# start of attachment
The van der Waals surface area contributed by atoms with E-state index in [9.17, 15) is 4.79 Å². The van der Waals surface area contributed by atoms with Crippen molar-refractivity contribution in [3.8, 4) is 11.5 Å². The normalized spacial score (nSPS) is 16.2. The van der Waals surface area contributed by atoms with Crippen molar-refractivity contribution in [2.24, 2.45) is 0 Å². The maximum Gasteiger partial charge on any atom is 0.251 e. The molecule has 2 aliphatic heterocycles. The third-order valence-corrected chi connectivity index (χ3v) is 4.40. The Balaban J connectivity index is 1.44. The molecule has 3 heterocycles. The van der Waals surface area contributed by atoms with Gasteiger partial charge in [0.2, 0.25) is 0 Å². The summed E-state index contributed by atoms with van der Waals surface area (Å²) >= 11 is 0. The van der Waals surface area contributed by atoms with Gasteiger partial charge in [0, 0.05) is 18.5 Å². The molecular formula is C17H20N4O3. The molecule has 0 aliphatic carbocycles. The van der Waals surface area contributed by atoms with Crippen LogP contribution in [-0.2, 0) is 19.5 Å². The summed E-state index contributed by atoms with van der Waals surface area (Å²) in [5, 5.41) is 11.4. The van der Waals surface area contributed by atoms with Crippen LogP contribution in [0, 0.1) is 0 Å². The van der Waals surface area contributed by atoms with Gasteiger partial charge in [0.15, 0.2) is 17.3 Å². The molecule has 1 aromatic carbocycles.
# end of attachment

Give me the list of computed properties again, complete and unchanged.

The van der Waals surface area contributed by atoms with E-state index in [9.17, 15) is 4.79 Å². The van der Waals surface area contributed by atoms with Crippen molar-refractivity contribution in [3.8, 4) is 11.5 Å². The normalized spacial score (nSPS) is 16.2. The van der Waals surface area contributed by atoms with Crippen molar-refractivity contribution in [2.24, 2.45) is 0 Å². The maximum Gasteiger partial charge on any atom is 0.251 e. The molecule has 2 aliphatic heterocycles. The third-order valence-corrected chi connectivity index (χ3v) is 4.40. The Balaban J connectivity index is 1.44. The molecule has 3 heterocycles. The van der Waals surface area contributed by atoms with Gasteiger partial charge in [0.2, 0.25) is 0 Å². The summed E-state index contributed by atoms with van der Waals surface area (Å²) >= 11 is 0. The van der Waals surface area contributed by atoms with Gasteiger partial charge in [0, 0.05) is 18.5 Å². The molecular formula is C17H20N4O3. The molecule has 0 aliphatic carbocycles. The van der Waals surface area contributed by atoms with Crippen LogP contribution in [-0.2, 0) is 19.5 Å². The summed E-state index contributed by atoms with van der Waals surface area (Å²) in [5, 5.41) is 11.4. The van der Waals surface area contributed by atoms with Crippen LogP contribution in [0, 0.1) is 0 Å². The van der Waals surface area contributed by atoms with Gasteiger partial charge in [0.15, 0.2) is 17.3 Å². The molecule has 1 aromatic carbocycles.